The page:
climate change

The Weather: Analog Experiences of/and Digital Objects

The Weather is a project dedicated to exploring and visualizing the weather as a topic and phenomenon that is a unique meeting space between dualities: reality/representation; local/global; analog/digital; human/machine; nature/culture; self/other.  Even as a conversational topic, the weather is one that is characterized by another duality:  it is simultaneously meaningful and meaningless.  We talk about the weather with those we know well and with those we do not know at all; we talk about the weather when we are making decisions about our day-to-day activities and when there is nothing else to talk about; we talk about the weather because it represents something that is at once ever present and of shared concern, but that is at the same time sufficiently objective that it promises to garner no controversy.  A topic of immediate importance, constant novelty, and sufficient banality that discussing it promises to raise no objections, the weather is a perfect set piece for conversation: one that is ever evolving yet truly common.

But the weather today is changing, both in reality and as a conversational topic.  There is new scientific research published everyday indicating that anthropomorphic climate change is occurring at a rapid rate.  International government bodies have signed treaties related to controlling carbon emissions, national government bodies have convened councils to study the affects of climate change on food production and living conditions, and local government bodies are actively planning and preparing for the consequences of severe weather caused by climate change.  Yet, despite the overwhelming scientific evidence and various government actions, there is no general public consensus that climate change is actually occurring.  As a result, though people can still talk about the weather, underneath this apparently banal set-conversation piece is a highly fractious debate rooted in political and economic beliefs and assumptions.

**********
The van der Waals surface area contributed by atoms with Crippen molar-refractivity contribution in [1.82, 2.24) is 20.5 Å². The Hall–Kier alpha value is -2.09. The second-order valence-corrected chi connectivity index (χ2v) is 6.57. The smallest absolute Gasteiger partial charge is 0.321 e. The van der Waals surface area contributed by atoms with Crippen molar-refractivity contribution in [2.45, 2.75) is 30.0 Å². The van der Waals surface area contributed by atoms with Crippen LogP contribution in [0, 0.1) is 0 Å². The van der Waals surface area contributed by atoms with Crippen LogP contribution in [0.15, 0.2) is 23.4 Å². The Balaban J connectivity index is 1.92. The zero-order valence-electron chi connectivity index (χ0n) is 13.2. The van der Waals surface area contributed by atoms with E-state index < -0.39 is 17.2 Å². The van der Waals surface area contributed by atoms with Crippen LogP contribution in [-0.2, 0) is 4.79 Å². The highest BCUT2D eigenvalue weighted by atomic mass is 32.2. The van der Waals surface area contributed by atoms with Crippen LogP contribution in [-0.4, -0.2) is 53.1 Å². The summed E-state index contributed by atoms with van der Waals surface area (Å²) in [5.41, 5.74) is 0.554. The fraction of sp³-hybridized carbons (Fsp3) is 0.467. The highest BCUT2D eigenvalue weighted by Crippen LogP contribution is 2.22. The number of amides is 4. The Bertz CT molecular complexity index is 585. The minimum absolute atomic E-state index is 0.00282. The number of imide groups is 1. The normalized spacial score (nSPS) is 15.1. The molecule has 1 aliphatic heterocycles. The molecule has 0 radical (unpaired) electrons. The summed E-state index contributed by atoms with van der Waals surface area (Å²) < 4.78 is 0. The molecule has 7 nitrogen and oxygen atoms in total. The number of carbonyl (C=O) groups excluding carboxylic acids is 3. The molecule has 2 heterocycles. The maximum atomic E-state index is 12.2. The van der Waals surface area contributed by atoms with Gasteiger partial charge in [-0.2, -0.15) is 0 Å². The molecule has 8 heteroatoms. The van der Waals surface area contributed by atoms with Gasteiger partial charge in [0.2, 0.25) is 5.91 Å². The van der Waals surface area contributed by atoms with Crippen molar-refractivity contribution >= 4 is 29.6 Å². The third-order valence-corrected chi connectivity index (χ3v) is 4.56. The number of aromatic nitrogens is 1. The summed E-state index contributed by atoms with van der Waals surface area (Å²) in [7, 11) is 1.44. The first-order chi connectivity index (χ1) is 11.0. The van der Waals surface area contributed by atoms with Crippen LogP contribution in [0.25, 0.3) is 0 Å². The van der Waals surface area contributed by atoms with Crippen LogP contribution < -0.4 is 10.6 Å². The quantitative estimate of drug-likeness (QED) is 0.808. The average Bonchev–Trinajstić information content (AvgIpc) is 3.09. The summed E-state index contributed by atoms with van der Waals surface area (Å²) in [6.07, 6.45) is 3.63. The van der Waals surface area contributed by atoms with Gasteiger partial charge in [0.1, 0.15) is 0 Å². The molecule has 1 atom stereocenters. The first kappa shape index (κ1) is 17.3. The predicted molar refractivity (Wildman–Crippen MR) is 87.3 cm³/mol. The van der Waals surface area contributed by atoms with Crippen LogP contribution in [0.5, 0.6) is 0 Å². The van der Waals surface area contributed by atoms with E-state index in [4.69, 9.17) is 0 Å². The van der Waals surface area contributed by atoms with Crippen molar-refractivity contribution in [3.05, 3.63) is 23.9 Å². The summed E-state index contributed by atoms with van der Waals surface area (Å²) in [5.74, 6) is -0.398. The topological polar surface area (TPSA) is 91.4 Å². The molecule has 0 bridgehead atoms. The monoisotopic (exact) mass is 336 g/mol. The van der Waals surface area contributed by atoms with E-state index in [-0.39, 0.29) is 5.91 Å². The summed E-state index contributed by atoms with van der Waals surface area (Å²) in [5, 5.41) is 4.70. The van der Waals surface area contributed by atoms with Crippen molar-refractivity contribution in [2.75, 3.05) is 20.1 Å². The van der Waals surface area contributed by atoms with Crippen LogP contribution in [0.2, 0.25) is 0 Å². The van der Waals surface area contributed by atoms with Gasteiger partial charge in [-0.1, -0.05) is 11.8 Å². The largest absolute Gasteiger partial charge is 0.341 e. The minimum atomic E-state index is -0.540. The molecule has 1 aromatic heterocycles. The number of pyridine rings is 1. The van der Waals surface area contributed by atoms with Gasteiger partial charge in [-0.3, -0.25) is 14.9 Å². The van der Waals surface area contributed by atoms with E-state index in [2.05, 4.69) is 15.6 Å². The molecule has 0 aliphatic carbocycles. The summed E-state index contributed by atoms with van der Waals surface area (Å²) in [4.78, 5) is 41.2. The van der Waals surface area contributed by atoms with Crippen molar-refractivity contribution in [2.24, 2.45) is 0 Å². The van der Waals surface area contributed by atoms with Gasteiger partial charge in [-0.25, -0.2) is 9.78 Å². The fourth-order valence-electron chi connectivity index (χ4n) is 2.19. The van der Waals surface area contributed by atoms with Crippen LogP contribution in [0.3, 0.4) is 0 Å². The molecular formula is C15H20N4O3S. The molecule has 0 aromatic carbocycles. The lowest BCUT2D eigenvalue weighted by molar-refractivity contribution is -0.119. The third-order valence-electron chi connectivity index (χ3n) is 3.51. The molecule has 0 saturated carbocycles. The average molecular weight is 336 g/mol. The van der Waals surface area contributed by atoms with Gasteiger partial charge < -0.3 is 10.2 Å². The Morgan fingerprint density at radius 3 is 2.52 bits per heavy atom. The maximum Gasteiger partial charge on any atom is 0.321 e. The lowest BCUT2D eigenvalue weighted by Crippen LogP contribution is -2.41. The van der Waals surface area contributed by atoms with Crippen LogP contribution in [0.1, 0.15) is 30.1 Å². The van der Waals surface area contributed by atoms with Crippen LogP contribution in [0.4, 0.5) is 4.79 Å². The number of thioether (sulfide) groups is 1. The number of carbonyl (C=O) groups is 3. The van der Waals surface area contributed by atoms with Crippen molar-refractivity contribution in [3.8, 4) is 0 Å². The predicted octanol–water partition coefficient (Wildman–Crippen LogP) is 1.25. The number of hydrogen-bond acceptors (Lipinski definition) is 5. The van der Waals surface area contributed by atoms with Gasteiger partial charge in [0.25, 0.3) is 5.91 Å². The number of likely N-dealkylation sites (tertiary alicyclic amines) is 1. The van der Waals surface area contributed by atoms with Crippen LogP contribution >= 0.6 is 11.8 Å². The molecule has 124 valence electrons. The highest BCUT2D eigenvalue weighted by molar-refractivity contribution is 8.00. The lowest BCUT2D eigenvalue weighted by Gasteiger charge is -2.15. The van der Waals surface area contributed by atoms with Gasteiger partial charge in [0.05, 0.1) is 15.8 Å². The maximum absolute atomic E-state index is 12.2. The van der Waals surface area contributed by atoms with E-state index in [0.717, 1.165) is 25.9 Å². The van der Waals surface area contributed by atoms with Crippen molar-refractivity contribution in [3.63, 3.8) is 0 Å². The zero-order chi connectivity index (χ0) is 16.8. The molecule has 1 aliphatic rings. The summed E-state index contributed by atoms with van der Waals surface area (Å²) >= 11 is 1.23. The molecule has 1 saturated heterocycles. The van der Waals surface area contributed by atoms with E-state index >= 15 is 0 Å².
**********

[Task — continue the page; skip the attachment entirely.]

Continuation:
The Weather project allows viewers to engage in what appears to be a vernacular and very common experience of watching and experiencing the weather.  However, because the images that are being viewed are made up of the text from various live data streams, the weather that viewers are watching is actually composed of comments and statistics about the weather generated by individuals on social media, by the National Oceanic and Atmospheric Administration, and by other government agencies. Observing the comments and statistics about whether, which are projected onto the screen and shaped into weather patterns, viewers are literally “reading” the weather as they watch it go by. They are also hearing the weather go by as the data streams they are viewing are being converted to speech sounds. Finally, as a public art project that viewers can interact with, viewers are invited to share their own reflections on the weather via Twitter and these are fed back into the data feed for the project. This then allows a final duality—artist/viewer—to be explored and deconstructed as the comments the viewer makes are integrated and fed into the artifact they are viewing. One aim of the project is to contrast the weather as something humans are always experiencing and processing experientially and the weather as data, which various machines and networks are tracking and assessing to bring attention to the various things that the weather represents and to some of its unique characteristics as a social, cultural, medial, and natural phenomenon.

The hardware for the project includes a digital projector, a speaker, and a computer.  The software for the project includes three separate applications:  one for harvesting the data from various live data streams; one for formatting, feeding, and shaping the data, which move across the screen; and one for converting the text of the data stream to speech, which is projected by the speaker.

This project is one that is ongoing and adaptable depending on the specific context (time and space) for the installation.  Based on the technologies available at any one point in time and on the location of the installation, the data streams used can be altered and customized.

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